6. Talespinner, September 2009

      Nobody in this story has a name. The narrator is presumably the little boy in the pictures with the red jacket and the flap-cap hat, who has just learnt to tell the time: ‘Nine o’clock, ten o’clock, one o’clock, two o’clock’. When Dad doesn’t arrive to collect him from school at three, he begins to walk home, collecting his little brother from nursery school along the way. When no-one is home he decides that a truck must have run his parents over, so they will have to look after themselves. They have fun, building a hut, beds of branches and moss, and a pretend television set out of a cardboard box. They even mix a cake having borrowed the proverbial cup of sugar (and a little more) from the neighbour. But all ends well – did you notice the jump from ten to one o’clock? Lovely!

    7. 50 Best Children’s Books of 2009, The Listener, December 2009

      When We Were Alone in the World by Ulf Nilsson and Eva Eriksson is as strange and delicious as their earlier All the Dear Little Animals. A five-year-old boy goes home to find his parents missing. He realises immediately that they must have been run over by a truck. He and his younger brother are now all alone. Unless, possible, he went home two hours early by mistake. Nilsson’s ability to inhabit a child’s mind is frankly astonishing.

    8. Story Time Books for Kids, September 2009

      We normally think of imagination as a wonderful asset, but sometimes it can get us into trouble when it is overactive. The team who brought us All the Dear Little Animals, which was one of the first Gecko Press books, writer Ulf Nilsson and Eva Eriksson are back with another wonderful picture book. The narrator tells us that he learned to tell the time at school. So at three o’clock he goes home, but no-one is there. He works out that they must have been run over by a truck and killed, so he goes and gets his little brother from playschool, and together they start building a house, and a tv and a remote control. They borrow cake ingredients from a neighbour, mix them and eat them raw. Then the elder brother makes a tv programme for the younger, but it becomes too sad for him. Just at that moment the parents discover them. They work out that the elder boy missed a couple of hours in his lesson on telling the time and came home early. Wonderful, and another worthy addition to the Gecko catalogue.

    9. Feilding Herald, September 2009

      The storyteller is a five-year-old who is just learning to tell the time. At 3 o’clock he waits for his father outside the school but he doesn’t turn up. So he walks home, only to find the house locked and no one at home. This must mean his parents are dead, run over by a truck. So he goes to his little brother’s preschool and takes him home. ‘I’ll look after you very, very well. Everything will be just like normal.’ They build a house in the backyard, make their own TV, and borrow cake ingredients from an elderly neighbour. Of course he had got the time wrong and Mummy and Daddy were still at work. They are frantic when they find the boys missing. This is a delightful story of childhood from the award-winning Swedish author of All the Dear Little Animals. Recommended for ages 7 and up, the book will be a popular read for parents and grandparents.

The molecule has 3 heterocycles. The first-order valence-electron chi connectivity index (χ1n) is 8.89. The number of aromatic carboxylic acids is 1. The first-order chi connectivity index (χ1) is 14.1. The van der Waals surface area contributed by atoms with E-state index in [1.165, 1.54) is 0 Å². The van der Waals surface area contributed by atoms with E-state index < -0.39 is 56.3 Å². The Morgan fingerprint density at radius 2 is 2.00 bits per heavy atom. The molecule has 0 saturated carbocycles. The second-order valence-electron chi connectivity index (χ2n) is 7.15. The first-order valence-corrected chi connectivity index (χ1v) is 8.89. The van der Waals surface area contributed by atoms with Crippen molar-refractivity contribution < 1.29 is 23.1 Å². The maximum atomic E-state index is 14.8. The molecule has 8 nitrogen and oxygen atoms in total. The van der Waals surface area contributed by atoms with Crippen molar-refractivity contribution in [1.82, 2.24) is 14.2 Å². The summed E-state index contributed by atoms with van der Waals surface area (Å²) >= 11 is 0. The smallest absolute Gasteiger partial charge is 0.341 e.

10. The Children’s Bookshop, Kilbirnie, October 2009

      A new book from boutique publisher Gecko Press is bound to be quirky and unique and this bittersweet tale of brotherly love and imaginations gone wild is certainly that. When Dad doesn’t arrive at school to pick up our narrator and his parents aren’t at home, he immediately knows something tragic has happened to them… And what about his little brother whom he collects from pre-school? Big brother must now look after him and be strong and brave so that he won’t worry. Together that afternoon they start to build their new lives with the few things they find in the backyard.

      You’ll love this pognant, whimsical and ultimately funny look at loss through a child’s not-always-accurate eye, translated into English by Gecko’s publisher Julia Marshall.

    11. Tomorrow’s Schools Today, October 2009

      This book is about a six year old boy who has just learned how to tell the time, who leaves school only to find his dad is not there to pick him up. He walks home only to find that his parents are not there either and the house is locked.